The island nations of the Pacific are sinking. As global warming heats up the planet and melts the ice caps, rising seas are putting communities and cultures in physical, and even existential danger.
Roldy Aguero Ablao, an artist who grew up in Guam and lives in Seattle, is one of many Pacific Islanders personally affected by these changes. “My dad would teach me how to fish in the reef, to snorkel in coral reefs, but now when you go back today all those coral reefs are dying, and so these really rich habitats are disappearing in my lifetime,” he says. “I do wonder, if my island disappears, what would home look like?”
Ablao is the exhibit specialist behind We are the Ocean, a new installation at the Wing Luke Museum that will run until November 2017. The exhibit documents Pacific Islander responses to the existential threat of climate change through stories, poetry and visual art.
“I like to say it’s such a small room for such a big idea,” Ablao says. The exhibit is Ablao’s first project for the Wing Luke Museum, and was curated with the help and input of the community. It includes, he explains, “memories of water, memories of the ocean, how we feel the ocean is sacred, looking at Pacific deities, looking at canoe journeys, as a way to think about relationships.”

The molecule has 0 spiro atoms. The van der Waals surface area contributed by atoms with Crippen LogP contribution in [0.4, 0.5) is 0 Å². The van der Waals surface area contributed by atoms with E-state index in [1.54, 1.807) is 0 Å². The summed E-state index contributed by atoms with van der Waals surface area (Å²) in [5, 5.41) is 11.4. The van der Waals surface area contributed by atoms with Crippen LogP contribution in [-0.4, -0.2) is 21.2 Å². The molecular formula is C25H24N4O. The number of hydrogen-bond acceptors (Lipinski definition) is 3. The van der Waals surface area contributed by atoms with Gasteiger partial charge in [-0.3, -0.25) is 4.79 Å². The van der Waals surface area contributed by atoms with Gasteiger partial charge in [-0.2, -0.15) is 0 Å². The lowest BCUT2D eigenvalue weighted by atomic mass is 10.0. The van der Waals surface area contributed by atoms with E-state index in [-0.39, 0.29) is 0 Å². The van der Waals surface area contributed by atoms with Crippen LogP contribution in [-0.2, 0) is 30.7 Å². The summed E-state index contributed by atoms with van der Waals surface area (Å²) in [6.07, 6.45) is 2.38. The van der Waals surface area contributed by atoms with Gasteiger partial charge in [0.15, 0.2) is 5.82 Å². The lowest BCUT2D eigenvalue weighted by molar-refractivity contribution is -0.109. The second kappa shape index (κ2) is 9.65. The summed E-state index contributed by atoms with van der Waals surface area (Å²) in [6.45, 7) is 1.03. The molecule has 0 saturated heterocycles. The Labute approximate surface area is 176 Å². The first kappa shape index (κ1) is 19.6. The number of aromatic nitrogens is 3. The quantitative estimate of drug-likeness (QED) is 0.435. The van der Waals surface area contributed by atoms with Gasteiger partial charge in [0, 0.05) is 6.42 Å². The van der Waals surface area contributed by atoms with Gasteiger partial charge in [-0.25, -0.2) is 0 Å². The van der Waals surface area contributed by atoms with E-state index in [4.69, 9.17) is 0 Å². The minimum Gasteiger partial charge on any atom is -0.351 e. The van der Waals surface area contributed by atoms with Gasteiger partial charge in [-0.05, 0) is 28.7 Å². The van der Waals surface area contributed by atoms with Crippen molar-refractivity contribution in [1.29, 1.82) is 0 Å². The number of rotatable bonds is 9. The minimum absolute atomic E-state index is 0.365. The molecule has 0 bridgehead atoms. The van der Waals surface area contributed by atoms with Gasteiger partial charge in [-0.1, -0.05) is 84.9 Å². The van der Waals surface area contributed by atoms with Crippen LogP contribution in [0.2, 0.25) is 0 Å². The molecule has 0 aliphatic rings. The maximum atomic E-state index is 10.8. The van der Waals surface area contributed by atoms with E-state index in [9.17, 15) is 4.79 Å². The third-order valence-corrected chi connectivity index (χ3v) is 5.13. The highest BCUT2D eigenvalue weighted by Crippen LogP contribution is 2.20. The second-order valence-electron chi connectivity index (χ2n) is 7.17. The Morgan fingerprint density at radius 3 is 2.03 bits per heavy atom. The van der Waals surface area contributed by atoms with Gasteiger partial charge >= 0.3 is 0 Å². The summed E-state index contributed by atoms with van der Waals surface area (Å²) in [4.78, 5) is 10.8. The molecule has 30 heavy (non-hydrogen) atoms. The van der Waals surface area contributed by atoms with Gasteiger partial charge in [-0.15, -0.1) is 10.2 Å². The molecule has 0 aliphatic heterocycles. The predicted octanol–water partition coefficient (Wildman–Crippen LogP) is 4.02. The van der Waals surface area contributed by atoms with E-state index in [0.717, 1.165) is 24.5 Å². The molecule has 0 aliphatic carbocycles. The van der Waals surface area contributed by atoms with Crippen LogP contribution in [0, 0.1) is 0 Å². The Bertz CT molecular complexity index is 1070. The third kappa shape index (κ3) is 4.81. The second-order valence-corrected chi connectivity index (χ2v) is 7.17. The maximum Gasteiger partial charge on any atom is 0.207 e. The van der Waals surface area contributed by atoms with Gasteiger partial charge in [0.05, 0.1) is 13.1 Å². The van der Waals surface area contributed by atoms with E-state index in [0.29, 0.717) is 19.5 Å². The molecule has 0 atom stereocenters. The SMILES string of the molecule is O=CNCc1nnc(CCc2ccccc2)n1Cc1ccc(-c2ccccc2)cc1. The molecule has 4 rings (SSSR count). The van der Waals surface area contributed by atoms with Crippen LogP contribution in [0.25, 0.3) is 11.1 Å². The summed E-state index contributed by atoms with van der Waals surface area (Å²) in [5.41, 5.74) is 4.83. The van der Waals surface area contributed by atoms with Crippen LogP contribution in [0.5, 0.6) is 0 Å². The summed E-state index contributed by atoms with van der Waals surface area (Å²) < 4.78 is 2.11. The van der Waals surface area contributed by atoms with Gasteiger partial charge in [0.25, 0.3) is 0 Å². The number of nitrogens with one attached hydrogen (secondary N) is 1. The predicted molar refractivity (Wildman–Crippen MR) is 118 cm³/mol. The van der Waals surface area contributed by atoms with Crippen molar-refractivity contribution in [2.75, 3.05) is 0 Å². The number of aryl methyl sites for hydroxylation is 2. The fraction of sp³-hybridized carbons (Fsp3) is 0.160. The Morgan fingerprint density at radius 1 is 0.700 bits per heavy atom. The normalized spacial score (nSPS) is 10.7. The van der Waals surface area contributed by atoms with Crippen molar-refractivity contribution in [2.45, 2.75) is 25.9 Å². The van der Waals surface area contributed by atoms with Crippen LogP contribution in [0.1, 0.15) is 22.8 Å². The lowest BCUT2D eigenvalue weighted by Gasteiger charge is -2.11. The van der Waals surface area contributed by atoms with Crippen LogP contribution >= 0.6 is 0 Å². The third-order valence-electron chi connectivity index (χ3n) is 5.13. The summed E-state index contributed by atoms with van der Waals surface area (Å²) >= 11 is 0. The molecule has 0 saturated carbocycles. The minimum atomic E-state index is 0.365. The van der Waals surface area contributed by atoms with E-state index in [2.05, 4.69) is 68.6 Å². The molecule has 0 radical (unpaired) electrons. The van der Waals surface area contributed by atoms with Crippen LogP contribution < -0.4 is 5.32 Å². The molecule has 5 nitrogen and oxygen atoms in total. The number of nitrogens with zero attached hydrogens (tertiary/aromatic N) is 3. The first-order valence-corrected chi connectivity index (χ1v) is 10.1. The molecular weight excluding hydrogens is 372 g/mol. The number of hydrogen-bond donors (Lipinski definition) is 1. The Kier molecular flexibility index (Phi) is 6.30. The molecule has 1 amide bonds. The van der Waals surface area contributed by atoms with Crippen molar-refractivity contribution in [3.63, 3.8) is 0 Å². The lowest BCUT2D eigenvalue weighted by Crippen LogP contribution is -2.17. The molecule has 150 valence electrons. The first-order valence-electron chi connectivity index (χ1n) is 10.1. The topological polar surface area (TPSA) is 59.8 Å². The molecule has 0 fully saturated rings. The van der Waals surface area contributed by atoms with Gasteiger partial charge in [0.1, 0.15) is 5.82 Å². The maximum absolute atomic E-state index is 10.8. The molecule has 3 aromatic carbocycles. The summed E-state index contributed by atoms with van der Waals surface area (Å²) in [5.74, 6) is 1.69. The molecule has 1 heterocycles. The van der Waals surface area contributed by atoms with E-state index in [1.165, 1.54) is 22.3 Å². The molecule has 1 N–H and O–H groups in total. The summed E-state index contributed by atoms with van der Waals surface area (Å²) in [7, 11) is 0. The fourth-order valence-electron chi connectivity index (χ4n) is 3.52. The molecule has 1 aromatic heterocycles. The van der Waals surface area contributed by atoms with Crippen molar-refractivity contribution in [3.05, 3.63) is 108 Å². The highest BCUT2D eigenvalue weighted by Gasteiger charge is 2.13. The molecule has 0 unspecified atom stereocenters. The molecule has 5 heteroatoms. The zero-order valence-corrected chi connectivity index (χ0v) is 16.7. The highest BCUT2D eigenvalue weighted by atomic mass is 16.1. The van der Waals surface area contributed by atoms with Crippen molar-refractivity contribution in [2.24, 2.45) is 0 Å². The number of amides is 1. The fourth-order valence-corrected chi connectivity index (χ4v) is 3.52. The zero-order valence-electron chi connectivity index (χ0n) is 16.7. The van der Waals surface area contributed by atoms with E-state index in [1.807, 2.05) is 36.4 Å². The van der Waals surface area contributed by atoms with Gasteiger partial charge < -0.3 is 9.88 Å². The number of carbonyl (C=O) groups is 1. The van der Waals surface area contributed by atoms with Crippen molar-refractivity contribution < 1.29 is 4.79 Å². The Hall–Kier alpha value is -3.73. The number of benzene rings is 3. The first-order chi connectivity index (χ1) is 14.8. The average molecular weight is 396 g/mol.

The exhibit is housed in a small room on the second floor of the museum. The walls are painted a deep blue. A series of vivid charcoal portraits of indigenous Micronesian people by artist Yvonne Neth sits next to a screen displaying a spinning visualization of the earth’s ocean currents. Created by NASA, it shows spirals and serpentine layers of white water currents disrupting the blue water. Art pieces made out of plastic trash fished out of the Pacific Ocean decorate the walls and ceiling. On one wall, more organic works of art made from woven palm fronds sit alongside poems and stories that touch on the power of the ocean.